I have a more severe form or a “complete” form, if you will. I live with most of ALL the symptoms associated with it. I have folliculitis on my thighs and back that never goes away, central nervous system/neurological (brain) problems with inflammation, partial seizures, headaches, neck stiffness of varying degrees most of every single day, confusion, coordination issues along with balance and vertigo problems, oral ulcers and genital ulcers bi-weekly.

It used to be a constant, unrelenting problem to deal with but since I have been on CellCept, they usually are less frequent and fewer in number. Up until April 2012, I would experience 30 to 50 ulcers in my mouth all at ONE time!! It was so, so painful.

I have gastrointestinal symptoms, ulcers throughout my GI tract, severe abdominal pains and chronic diarrhea, nausea/vomiting, eye inflammation— specifically Uveitis/Iritis, joint inflammation with severe body pain of varying degrees, lung inflammation— or Pulmonary hypertension, heart issues with increased heart rate, an episode of pericarditis, palpitations, chest pain, shortness of breath, thrombophlebitis (superficial blood clots in my veins) as opposed to DVT (deep vein thrombosis) which can be fatal.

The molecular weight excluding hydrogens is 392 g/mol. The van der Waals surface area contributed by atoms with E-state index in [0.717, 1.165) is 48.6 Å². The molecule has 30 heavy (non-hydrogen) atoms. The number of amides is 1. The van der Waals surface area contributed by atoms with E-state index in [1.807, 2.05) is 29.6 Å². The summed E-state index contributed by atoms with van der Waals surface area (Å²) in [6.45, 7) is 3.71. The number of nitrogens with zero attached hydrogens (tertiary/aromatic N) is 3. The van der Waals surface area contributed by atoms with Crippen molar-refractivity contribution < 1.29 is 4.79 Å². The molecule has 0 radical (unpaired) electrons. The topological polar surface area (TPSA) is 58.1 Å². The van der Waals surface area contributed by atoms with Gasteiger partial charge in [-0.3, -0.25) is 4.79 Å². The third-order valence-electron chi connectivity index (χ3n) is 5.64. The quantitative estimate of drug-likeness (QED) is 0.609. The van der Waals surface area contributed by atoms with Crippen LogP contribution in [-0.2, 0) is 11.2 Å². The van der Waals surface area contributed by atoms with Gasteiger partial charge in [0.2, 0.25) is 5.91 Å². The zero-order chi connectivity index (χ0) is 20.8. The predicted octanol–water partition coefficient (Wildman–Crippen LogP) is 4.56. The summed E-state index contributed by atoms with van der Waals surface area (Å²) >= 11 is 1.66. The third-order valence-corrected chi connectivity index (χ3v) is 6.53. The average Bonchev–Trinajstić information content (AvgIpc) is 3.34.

Raynaud’s phenomenon, also caused by Behcet’s, is triggered more often when I am cold or stressed. During an attack, little or no blood flows to my affected body parts, which is typically my hands or fingers and, more often than not, my feet or toes. As a result, my skin may turn white and then blue for a short time. My toenails usually turn purple/bluish, and as blood flow returns, the affected areas may turn red and throb, tingle, burn or feel numb.